As language evolves faster than ever before, what is the future of "correct" writing? When Favilla was tasked with creating a style guide for BuzzFeed, she opted for spelling, grammar, and punctuation guidelines that would reflect not only the site's lighthearted tone but also how readers actually use language IRL.
With wry cleverness and an uncanny intuition for the possibilities of internet-age expression, Favilla makes a case for breaking the rules laid out by Strunk and White: A world without "whom," she argues, is a world with more room for writing that's clear, timely, pleasurable, and politically aware. Featuring priceless emoji strings, sidebars, quizzes, and style debates among the most lovable word nerds in the digital media world--of which Favilla is queen--A World Without "Whom" is essential for readers and writers of virtually everything: news articles, blog posts, tweets, texts, emails, and whatever comes next--so basically everyone.

My Review:
I recently read and reviewed Between You & Me: Confessions of a Comma Queen (read my review HERE) and enjoyed all the word nerd stories the author had to offer about her time at The New Yorker. Between You & Me offers a bit more of a polished and classic look at language and the written word, with just a tiny whisper of "break the rules sometimes". A World Without Whom is an all out exposure of every aspect of our modern English language and its use. From memes to digital punctuation to gender/race/sexuality identification systems, this book gives readers real insight into the constantly evolving state of our language from the point of view of Buzzfeed copy editors. Now, before you roll your eyes over Buzzfeed, keep in mind that they are not just the people who bring you the "What kind of pizza am I?" quizzes; they also deliver breaking news and gear their media toward a particular demographic: millennials. Again, before you roll your eyes, keep in mind that millennials (just as every generational group before them) are changing our language by communicating across a wide variety of digital platforms...and yes I realize how old I sound by making that totally obvious statement.

As a copywriter and editor I loved the detailed analysis for how the Buzzfeed copy team came to some of their conclusions. While they are always logical, their silly reactions and communications make this book almost totally opposite of Between You & Me. Seriously, do yourself a favor and at least pick up A World Without Whom and simply flip through it. Regardless of which random section you flip to you will find some new nugget of information and most likely a laugh or two. While I grabbed this from the library, I will be buying a copy because I definitely believe I will be referencing it in the future. I also hope that just as style guides are constantly updated, that this collection continues to be updated on a regular basis.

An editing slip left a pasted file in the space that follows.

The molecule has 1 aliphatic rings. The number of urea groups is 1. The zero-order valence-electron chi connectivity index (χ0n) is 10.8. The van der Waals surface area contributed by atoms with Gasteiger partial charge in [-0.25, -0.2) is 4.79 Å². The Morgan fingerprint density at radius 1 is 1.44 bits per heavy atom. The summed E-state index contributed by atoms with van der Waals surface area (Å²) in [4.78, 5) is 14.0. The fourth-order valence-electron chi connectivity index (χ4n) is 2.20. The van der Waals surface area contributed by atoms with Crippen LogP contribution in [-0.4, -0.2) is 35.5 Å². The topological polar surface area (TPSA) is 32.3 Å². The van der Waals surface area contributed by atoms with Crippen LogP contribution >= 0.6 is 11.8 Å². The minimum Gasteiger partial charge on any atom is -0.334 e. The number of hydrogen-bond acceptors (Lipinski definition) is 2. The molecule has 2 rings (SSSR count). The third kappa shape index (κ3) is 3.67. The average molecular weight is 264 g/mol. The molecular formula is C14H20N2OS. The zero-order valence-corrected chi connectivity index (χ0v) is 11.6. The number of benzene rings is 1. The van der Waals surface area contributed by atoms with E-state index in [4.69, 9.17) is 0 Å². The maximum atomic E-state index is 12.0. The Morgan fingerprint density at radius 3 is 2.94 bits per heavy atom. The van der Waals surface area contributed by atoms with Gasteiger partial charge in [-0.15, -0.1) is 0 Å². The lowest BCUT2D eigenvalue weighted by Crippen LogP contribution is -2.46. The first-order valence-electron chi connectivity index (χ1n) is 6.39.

Review: The Book of Etta by Meg Elison

The Book of Etta (2/21/17 from 47North)

Goodreads Summary: 
In the gripping sequel to the Philip K. Dick Award-winning novel The Book of the Unnamed Midwife, one woman undertakes a desperate journey to rescue the future.

Etta comes from Nowhere, a village of survivors of the great plague that wiped away the world that was. In the world that is, women are scarce and childbearing is dangerous…yet desperately necessary for humankind’s future. Mothers and midwives are sacred, but Etta has a different calling. As a scavenger. Loyal to the village but living on her own terms, Etta roams the desolate territory beyond: salvaging useful relics of the ruined past and braving the threat of brutal slave traders, who are seeking women and girls to sell and subjugate.

When slavers seize those she loves, Etta vows to release and avenge them. But her mission will lead her to the stronghold of the Lion—a tyrant who dominates the innocent with terror and violence. There, with no allies and few weapons besides her wits and will, she will risk both body and spirit not only to save lives but also to liberate a new world’s destiny.

My Review:
I loved The Book of the Unnamed Midwife (read my review here) and was excited to read the next book in the The Road to Nowhere series. The "books" that are referenced in the titles are journals kept by women after a plague wipes out 99% of the female population. Etta's book begins about 140 years after this plague and includes her stories of the cities she visits on her "raids". What she is really doing when she leaves her city is dressing as a man to partake in trade, like the unnamed midwife of the first novel. Etta is not only doing this for her own protection but also because she identifies as "Eddie". As the second book in the series, The Book of Etta expands on themes of societal constructions, slavery, reproduction, identity, and sexuality. Traveling between newly established communities, Eddie learns of places where women keep multiple male lovers, places where men plunder villages if they aren't given sex slaves, and places creating their own new religions. Foremost in almost everyones' minds and in each community is some sort of newly constructed breeding practice. Marginalized people who are not included in these practices are often not trusted by the communities and different practices between communities are rarely accepted or understood. This book made me stop and think about so many aspects of gender, sexuality, power, and society. A wonderful work of LGBTQIA+ speculative fiction.